Know this: flash is evil and it won’t help you in this setting. Turn it off.
The key to night photos is long exposures, so learn how to adjust your shutter speed down or use a bulb (some pictures take 1/2 sec up to an hour or two). You will also need a higher aperture (11+) to keep your depth of field sharp as well as a higher ISO setting to let more light in (here’s an explanation of some of these settings). When in doubt, bracket your photos (most DSLRs will take 3 photos with different exposures in a range, so you can pick your favorite or combine them later). And yes, I know I broke these rules in this week’s photo. But hey, sometimes you just get lucky!
Next, DON’T MOVE! Or at least, don’t allow your camera to move. Use a tripod, and don’t press the shutter button to take pictures. Instead, use the camera’s self-timer, a remote control, or a cable release. Also, if using a DSLR camera, set the mirror lock-up function to further prevent internal camera shake.
Don’t forget battery backup, warm clothes, and a flashlight! It will make your life a lot easier.
Manual focus is helpful here, since autofocus typically won’t work at night. Set it to infinity for buildings and landscapes. The same goes for your automatic white balance settings. Manually set it to “Daylight” to get the correct colors.
Finally, if you want to get REALLY technical, try light painting.
What, besides fireworks, looks so cool at night that you really would like a picture of it?
Camera info: Canon Rebel 350D • lens 18-55mm f/3.5-5.6
ISO 1600 • f 7.1 • 1/160 sec
Hey all you photo enthusiasts! It’s a bonus photo lesson this month! Aren’t you excited?!?!? Previously, I shared about the Rule of Thirds and Framing. This week I would like to extend the lesson to Leading Lines, Active Space, and Simplicity.
Leading Lines are simply the way you use elements in the picture to draw people’s eyes to your subject. In my featured photo this week, notice how the tiger’s paw draws your eyes up to his face, then across to mine and my friend’s. Many people use roads, rivers, streams, bridges, branches, or fences as their lines. Anything can work! Straight, curved, or parallel lines are all good at promoting interest, and you can work them in horizontally, vertically, or diagonally.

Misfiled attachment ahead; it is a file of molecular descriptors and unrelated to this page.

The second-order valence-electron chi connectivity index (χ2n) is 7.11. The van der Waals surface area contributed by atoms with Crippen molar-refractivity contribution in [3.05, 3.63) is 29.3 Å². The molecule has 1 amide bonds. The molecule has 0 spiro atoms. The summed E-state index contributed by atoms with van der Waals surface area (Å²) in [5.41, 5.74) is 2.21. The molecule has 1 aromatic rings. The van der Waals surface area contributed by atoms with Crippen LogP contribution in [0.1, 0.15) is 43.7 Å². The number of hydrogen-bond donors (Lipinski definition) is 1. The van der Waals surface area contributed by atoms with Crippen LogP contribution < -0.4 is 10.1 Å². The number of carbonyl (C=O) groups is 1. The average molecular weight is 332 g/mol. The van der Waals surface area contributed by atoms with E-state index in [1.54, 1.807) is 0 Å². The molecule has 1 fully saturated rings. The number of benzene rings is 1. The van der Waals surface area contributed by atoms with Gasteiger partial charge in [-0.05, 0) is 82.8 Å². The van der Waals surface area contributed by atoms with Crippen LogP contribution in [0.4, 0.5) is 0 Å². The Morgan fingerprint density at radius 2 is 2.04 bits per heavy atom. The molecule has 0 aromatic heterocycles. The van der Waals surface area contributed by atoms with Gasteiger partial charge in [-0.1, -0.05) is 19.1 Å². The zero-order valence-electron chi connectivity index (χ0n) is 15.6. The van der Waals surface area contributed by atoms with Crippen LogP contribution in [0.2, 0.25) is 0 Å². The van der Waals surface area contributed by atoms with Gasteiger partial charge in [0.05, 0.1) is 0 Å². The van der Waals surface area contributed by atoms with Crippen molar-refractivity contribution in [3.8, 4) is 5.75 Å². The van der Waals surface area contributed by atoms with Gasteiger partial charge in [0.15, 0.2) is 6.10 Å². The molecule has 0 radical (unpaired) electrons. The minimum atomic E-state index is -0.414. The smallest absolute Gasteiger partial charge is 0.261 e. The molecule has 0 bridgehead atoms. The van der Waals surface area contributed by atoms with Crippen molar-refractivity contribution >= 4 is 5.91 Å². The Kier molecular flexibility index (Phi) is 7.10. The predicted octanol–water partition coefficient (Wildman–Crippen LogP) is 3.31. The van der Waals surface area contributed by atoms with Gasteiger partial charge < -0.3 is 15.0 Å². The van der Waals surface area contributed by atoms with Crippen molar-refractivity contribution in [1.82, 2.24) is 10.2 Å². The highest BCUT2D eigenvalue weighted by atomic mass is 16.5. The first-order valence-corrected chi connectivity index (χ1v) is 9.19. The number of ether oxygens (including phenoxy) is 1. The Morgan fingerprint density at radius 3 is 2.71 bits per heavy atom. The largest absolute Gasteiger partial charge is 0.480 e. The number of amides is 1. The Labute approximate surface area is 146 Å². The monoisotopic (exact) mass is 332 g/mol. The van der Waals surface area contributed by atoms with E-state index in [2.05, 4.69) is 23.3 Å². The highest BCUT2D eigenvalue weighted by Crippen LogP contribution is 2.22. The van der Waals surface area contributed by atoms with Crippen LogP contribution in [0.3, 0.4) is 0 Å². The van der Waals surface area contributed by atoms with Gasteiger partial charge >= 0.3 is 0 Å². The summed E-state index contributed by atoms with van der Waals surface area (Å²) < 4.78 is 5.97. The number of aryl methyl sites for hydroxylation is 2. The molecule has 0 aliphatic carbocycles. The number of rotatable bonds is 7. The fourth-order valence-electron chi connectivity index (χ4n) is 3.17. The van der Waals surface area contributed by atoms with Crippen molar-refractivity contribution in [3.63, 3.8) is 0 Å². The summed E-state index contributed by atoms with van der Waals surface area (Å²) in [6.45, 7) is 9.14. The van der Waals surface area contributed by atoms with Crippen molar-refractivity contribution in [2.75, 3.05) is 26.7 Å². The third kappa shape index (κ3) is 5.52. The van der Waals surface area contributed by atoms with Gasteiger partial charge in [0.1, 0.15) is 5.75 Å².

Active Space is used when your subject is moving or looking off to one side of the frame. Most people’s minds automatically wonder what they are running toward or looking at. Therefore, the most effective photography often will leave extra space off that side of the photo, even if it’s just open field.
Simplicity is probably the easiest concept to understand, but can be difficult to photograph. The premise is: don’t put a bunch of stuff in your background that can distract you from the main subject. Sometimes this is done by the angle you take your shot, sometimes it is accomplished through creative use of aperture. A camera will flatten a 3D image down into a 2D photo, so things far behind your subject can instead look like they’re growing out of their heads, if you don’t pay attention. Remember: nothing should be in your photo that isn’t there on purpose.
Is there any photo topic or question you want me to cover in the future? Comment and let me know!
Camera info: Fuji Finepix A303 / Automatic Point & Shoot
ISO 100 • f 7 • 1/340 sec
For all the other aspiring photographers out there, here’s one you don’t want to miss! Previously, I talked about the use of aperture and timing. This week’s photo lesson covers a few points of composition, something you can practice with anything from a DSLR to a cell phone camera. There are lots of rules to composition, yet rules were made to be broken! My suggestion is to learn the rules and practice them until you know when you can break them. Since there are so many, I’ll give a few here and plan to add more in future posts.
The most well-known composition rule is the “Rule of Thirds.” Take any scene, and divide it up into three pieces, both horozontally and vertically. Now place your subject at any point where those lines meet (which normally seems just off-center). Here is an example (this can also be applied vertically). One time to break this rule: when your scene is symmetrical.
The second rule: framing. My photo above is the example for this one. Putting elements on the edges of the picture can help draw the viewer’s eye to your subject of the photo. In this case, I took this photo of a dock in Indonesia from inside the outhouse next door (and yes, it’s kinda freaky that the holes in the boards were that big!). Trees also make good frames.
So start practicing with these two rules and there will be more to come!
What is your favorite photo? Share a link and we can discuss how it was composed.